The life sciences industry has historically been slow to change, although the current shift in healthcare needs is currently causing some dramatic changes. For example, medical affairs (MA) was once a relatively minor aspect of healthcare marketing that has become responsible for disseminating medical knowledge to both internal and external stakeholders. MA has thus become an invaluable strategic function for many decision-makers in healthcare. The most significant trends in medical affairs include the following:
- Drug Development
- Micro-Battle approach
- Small conferences
- Medical value teams
The importance of these trends primarily lies in their pivotal role in increasing the focus of medical affairs specialists on patient care.
The use of data to provide real-world evidence supporting drug development is dramatically increasing. A few Phase 3 trials has traditionally been sufficient to establish a product’s safety and efficacy. However, today’s healthcare professionals expect more long-term studies of diverse populations. The primary focus of Phase 1 to 3 trials is on efficacy, while Phase 4 trials studies study additional factors such as safety, effectiveness and costs. Phase 4 trials are now going beyond the standard randomized controlled trials (RCTs) to take a closer look at these factors on a diverse population within a clinical setting.
Drug launches require a high degree of coordination between functions such as medical affairs, patient services, marketing, sales and regulatory compliance. However, pharmaceutical companies have traditionally relied on a nominal leader and loosely-organized cross-functional teams to coordinate these functions. The primary problem with this approach is that silo leaders still make the decisions regarding budget, power and talent. They typically use a checklist approach, which undermines the launch team’s ability to raise critical issues.
Pharmaceutical companies are now developing a “micro-battle” approach to launching products to obtain continuous feedback from frontline operators. This approach involves creating an internal organization within the company, which provides the launch team with the authority to make the best decisions for the patient. A micro-battle approach also allows the team to focus on strategic factors, rather than completing a checklist. Furthermore, the ability to explore various scenarios lets the team look beyond the launch date.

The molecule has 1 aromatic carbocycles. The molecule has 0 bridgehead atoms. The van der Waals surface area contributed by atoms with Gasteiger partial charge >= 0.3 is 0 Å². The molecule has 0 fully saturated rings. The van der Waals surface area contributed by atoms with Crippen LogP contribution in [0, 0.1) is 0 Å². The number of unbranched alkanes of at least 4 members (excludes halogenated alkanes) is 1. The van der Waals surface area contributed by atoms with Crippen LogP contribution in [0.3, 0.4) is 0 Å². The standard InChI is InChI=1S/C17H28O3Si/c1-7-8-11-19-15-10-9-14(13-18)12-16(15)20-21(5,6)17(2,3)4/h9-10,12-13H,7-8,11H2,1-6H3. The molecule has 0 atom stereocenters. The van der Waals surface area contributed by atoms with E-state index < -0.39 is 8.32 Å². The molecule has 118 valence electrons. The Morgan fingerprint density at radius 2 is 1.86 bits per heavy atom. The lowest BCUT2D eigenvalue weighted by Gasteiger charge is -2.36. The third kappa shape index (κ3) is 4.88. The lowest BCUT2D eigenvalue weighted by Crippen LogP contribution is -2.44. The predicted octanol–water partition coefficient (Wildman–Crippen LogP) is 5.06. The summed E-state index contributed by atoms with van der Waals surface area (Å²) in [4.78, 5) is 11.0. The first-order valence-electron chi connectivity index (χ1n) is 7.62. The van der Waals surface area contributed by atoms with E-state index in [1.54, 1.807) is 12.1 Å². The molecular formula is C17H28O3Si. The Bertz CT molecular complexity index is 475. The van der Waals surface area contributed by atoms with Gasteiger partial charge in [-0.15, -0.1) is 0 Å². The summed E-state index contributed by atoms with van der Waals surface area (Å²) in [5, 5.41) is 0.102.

The size of medical affairs conferences is decreasing, allowing attendees to focus on their areas of specialty. A small conference also provides attendees with a more detailed education on a topic and greater opportunities to effectively network with people.
Executive leaders and chief medical officers provide valuable insights at conferences, helping to ensure the value of MA specialists to the commercial, legal and scientific community. Medical Science Liaison (MSL) professionals also use small conferences to engage Key Opinion Leaders (KOLs) and establish relationships with clinical teams. Panel sessions are particularly effective at promoting interactive group discussions. Workshops at small conferences can also be more easily tailored to developing the role of MA specialists in medical science liaisons and research collaborations.
Medical Value Teams
Pharmaceutical companies have traditionally used MA staff members as technical product advisers by forming a medical value team with the most effective members. The demand for MA teams to prove their value is thus encouraging team members to provide information that can help the company shape its operational strategy for a product.
MA teams typically use three methods to establish their value, including traditional key performance indicators (KPIs), outcome-based KPIs and strategic insights. Traditional KPIs such as the number of calls that a medical information center receives provide an overview of the MA team’s productivity. Outcome-based KPIs describe the result of the interactions indicated by the traditional KPIs. The strategic insight that MA gains through its role as keepers of information is also essential for proving its value to a company.
The most significant trends in MA currently include the need for more information to support drug development, especially Phase 4 trials. More companies are also using a micro-battle strategy for making decisions regarding product launches. Furthermore, the trend toward smaller Medical Affairs conferences should continue for the foreseeable future. Finally, the value of medical value teams to pharmaceutical companies will continue to increase.